Does philosophy consist of a bunch of more or less unconnected problems or is there a pattern to its problems? Is it possible to order philosophy in a natural and illuminating way, with some areas leading naturally to others, or is it that there is just a loose association of problems that historically we label “philosophy”? Is there a root from which it all springs or is philosophy like a garden made up of different plants (metaphysics, epistemology, logic, ethics, etc.)? I will argue that there is such a root, so that there is a natural order to the various sub-departments of the field. This thesis should shape the way philosophy is taught: it provides a philosophy of philosophical education.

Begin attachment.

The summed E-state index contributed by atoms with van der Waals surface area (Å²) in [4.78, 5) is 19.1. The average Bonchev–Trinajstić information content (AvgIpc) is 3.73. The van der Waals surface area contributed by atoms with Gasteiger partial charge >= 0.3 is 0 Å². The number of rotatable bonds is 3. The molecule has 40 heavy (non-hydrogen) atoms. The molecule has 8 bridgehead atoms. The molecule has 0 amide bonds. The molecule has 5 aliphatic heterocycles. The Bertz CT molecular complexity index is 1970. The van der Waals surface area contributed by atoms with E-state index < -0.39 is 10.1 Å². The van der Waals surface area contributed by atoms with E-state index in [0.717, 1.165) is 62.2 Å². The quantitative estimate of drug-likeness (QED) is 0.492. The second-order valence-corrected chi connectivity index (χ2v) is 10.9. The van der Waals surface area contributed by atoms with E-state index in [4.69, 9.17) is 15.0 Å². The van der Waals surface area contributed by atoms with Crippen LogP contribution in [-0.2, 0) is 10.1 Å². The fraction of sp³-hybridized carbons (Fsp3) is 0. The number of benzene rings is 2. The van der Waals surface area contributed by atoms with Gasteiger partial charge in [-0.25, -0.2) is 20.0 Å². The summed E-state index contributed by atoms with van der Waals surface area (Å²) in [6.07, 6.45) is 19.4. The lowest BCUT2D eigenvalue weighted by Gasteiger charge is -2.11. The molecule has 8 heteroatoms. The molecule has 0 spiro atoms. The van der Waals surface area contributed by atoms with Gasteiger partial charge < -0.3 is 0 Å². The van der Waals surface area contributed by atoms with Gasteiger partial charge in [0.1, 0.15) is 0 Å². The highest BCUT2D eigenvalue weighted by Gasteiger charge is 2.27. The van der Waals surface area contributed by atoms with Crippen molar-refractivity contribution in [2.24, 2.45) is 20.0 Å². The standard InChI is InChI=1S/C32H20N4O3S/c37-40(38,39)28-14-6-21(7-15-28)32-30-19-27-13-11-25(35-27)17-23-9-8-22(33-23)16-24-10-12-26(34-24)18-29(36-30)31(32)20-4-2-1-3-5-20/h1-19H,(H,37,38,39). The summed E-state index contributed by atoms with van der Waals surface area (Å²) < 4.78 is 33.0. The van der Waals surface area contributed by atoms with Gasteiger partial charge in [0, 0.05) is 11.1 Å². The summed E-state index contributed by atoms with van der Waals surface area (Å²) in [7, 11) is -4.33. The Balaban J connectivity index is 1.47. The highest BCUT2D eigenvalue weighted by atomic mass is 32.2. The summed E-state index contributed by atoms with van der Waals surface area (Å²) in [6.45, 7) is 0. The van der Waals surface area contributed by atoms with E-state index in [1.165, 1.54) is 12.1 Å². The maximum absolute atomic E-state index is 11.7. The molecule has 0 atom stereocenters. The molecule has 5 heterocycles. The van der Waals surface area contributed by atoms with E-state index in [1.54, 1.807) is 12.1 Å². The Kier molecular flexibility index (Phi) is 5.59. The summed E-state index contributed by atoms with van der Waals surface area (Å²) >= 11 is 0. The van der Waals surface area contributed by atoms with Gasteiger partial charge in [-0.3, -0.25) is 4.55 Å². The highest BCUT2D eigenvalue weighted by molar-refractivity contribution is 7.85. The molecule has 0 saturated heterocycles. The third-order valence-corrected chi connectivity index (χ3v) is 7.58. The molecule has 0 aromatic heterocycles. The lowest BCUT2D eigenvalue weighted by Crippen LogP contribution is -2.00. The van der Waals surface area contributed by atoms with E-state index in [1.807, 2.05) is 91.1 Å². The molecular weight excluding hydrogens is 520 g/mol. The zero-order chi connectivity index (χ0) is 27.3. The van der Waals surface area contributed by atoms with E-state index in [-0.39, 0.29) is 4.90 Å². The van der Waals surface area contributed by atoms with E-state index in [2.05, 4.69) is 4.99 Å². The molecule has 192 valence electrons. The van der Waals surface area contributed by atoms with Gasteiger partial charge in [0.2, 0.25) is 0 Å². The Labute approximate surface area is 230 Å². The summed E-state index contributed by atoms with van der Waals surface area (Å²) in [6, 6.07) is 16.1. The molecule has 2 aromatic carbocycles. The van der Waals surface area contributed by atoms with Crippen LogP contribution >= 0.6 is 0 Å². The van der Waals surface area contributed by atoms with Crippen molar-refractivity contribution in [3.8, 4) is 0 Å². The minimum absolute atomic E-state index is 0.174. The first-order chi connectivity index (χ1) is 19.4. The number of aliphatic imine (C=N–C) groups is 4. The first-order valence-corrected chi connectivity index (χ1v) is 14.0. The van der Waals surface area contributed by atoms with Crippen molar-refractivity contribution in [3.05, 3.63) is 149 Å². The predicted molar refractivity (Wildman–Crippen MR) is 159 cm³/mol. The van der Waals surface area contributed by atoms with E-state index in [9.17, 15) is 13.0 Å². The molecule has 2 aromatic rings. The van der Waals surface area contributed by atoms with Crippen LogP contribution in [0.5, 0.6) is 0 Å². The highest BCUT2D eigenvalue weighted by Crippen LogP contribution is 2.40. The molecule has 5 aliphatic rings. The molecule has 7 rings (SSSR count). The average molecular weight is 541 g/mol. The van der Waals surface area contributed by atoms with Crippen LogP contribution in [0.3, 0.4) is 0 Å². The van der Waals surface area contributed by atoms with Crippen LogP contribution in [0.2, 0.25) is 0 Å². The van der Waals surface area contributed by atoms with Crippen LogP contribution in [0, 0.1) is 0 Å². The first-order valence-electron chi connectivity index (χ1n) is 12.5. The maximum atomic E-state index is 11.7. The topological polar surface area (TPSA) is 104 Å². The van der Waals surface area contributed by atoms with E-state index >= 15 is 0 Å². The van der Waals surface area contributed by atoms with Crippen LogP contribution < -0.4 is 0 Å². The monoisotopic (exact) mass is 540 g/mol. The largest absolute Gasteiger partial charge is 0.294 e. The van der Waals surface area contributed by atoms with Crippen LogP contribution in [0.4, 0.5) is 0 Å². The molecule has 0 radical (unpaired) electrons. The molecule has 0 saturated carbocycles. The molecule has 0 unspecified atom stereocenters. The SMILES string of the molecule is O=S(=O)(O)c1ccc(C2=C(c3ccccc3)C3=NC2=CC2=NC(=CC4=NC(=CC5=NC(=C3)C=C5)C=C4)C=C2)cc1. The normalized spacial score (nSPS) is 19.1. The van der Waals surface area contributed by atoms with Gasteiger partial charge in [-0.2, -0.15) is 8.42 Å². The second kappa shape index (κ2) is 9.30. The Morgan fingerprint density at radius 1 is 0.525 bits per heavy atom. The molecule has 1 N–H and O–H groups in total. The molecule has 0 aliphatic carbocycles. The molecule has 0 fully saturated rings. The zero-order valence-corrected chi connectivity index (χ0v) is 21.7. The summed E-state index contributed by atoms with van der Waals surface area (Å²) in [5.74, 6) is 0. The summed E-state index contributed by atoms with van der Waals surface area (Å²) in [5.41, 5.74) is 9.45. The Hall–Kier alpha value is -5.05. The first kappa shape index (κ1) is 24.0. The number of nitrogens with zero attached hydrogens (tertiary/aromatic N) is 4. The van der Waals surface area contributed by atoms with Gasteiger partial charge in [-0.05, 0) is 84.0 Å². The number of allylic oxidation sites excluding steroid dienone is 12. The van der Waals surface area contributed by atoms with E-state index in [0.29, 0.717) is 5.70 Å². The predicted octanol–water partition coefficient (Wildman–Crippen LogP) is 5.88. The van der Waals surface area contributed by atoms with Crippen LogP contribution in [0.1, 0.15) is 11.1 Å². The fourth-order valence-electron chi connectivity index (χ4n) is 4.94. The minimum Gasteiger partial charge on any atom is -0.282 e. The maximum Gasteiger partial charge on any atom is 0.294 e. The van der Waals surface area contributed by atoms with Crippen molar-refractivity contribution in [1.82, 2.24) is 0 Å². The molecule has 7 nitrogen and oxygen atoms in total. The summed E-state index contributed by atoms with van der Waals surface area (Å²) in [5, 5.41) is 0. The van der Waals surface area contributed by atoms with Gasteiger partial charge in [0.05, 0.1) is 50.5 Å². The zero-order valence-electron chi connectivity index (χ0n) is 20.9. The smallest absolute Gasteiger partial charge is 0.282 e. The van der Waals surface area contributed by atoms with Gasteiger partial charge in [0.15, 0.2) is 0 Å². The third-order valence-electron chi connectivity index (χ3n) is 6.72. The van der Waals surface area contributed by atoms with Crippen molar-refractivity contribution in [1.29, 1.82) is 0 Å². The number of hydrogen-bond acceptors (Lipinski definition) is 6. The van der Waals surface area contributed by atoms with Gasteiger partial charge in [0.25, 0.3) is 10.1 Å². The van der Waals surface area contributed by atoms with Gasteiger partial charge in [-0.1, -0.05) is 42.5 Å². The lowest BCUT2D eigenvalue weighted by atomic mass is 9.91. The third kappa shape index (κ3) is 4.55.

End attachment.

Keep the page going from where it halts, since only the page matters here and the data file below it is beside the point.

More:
Let me begin with what I shall call the “confident error problem”. This is very familiar to all human beings: not only are we sometimes (often!) wrong about things, we are also very confident that we are right. It isn’t just that we are fallible (it’s a big world and our powers are limited); we are mistaken even when we are totally convinced, supremely confident, and completely certain that we are right. And we are not just wrong but embarrassingly wide of the mark, not even close to being right. This is bad. We are aiming at knowledge, we are sure we have achieved it, and yet we are in complete error. Chagrin is the only reasonable reaction—shame, humiliation. Socrates could make people see this all the time. It is not desirable; it is not admirable. It should be avoided. We therefore need to understand why it happens and take steps to prevent it from happening. But that isn’t easy: the world is full of illusions, people tell lies (or make honest mistakes), we harbor many prejudices, our reasoning ability is limited. Thus, the field now known as epistemology begins—not with a bang but with a whimper (why-oh-why do we fall into such errors?). It seems part of the human condition, but it’s also possible to correct it. We just need to think harder about the problem.